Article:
Myanmar’s firebrand Buddhist monk Wirathu sits in a supporter’s home in Yangon, Myanmar October 4, 2015. Photo Reuters/Soe Zeya Tun

Ma Ba Tha, also known as the Organization for the Protection of Race and Religion, has become virtually synonymous with U Wirathu’s activities and pronouncements. While the group is primarily associated with his anti-Muslim views, the role Ma Ba Tha plays in lay people’s lives through religious and community activities is often overlooked.

While some have speculated that Ma Ba Tha is on the decline with the Ma Ha Na’s disbandment order and rising pressure from Suu Kyi’s elected government, it is evident that the group remains active through the strength of local Sangha religious authorities.

Buddhist monks in Myanmar play an important and influential role in communities. Beyond serving as one of the primary means through which people can accrue merit as part of a broader cosmological Buddhist order, monasteries are one of the first places people turn to in times of both celebration and hardship.

In Hpa-an, special occasions in Buddhist households are often marked through donations to a local monastery or by inviting a group of monks to one’s home for a meal. Many monasteries aligned with Ma Ba Tha also sponsor religiously motivated social welfare programs including schools, homes for the elderly, maternal health clinics, blood collection banks and other public services framed in Buddhist ethics.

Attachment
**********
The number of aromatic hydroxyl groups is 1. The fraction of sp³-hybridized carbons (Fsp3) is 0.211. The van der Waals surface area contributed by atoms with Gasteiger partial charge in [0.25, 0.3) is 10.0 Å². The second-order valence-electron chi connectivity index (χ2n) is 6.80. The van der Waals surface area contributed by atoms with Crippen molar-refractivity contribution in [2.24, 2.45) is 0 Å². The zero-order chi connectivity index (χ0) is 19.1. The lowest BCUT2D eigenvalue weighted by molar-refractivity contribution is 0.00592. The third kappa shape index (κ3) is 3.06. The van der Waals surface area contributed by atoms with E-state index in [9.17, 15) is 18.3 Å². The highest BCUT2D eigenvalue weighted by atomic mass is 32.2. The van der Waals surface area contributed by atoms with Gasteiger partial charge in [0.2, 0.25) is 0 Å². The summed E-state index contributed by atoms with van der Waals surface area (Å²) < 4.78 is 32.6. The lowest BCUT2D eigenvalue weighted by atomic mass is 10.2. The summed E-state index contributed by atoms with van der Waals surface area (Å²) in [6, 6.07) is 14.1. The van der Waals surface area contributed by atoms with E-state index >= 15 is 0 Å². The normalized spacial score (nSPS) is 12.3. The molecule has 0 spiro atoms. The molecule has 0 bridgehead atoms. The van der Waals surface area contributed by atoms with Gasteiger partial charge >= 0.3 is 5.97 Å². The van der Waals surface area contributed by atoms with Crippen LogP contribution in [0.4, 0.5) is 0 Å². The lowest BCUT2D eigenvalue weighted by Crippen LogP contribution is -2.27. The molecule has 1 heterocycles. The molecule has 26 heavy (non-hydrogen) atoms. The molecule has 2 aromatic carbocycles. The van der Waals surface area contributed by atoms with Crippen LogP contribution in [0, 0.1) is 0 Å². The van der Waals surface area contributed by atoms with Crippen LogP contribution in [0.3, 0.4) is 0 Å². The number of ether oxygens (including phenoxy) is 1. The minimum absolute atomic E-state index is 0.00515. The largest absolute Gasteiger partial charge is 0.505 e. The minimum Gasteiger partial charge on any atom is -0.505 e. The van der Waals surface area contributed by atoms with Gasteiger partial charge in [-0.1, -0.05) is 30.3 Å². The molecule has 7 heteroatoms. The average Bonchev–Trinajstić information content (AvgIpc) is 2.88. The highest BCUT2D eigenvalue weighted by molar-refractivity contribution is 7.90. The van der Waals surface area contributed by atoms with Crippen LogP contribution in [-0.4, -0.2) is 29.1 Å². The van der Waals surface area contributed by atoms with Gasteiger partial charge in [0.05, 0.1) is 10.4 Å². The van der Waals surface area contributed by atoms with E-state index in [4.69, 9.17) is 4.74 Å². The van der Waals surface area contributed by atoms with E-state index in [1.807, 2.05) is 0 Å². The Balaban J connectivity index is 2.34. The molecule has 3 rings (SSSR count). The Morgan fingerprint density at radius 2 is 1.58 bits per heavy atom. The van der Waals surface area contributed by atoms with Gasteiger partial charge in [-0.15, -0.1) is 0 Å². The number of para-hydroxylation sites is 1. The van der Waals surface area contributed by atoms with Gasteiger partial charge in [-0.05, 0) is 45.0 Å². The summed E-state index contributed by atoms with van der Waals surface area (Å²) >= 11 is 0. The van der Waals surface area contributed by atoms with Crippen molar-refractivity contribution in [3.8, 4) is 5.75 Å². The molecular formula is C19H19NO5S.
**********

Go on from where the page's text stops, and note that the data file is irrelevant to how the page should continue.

Monks also play a role in the arbitration of justice and community disputes, and often host victims of floods or conflict in their monasteries. Indeed, the generosity through which Karen Buddhists give to the Sangha is often recirculated back to its people, providing important sustenance for local community and social life.

Karen National Union (KNU) soldiers stand guard with their assault weapons at Oo Kray Kee village in Karen State near Thai-Myanmar border on January 30, 2012. Photo: AFP/Pornchai Kittiwongsakul

In Karen state, Buddhist monks have also played a prominent role in the long-running conflict between the Karen National Union (KNU) rebel groups and Myanmar’s military, known as the Tatmadaw.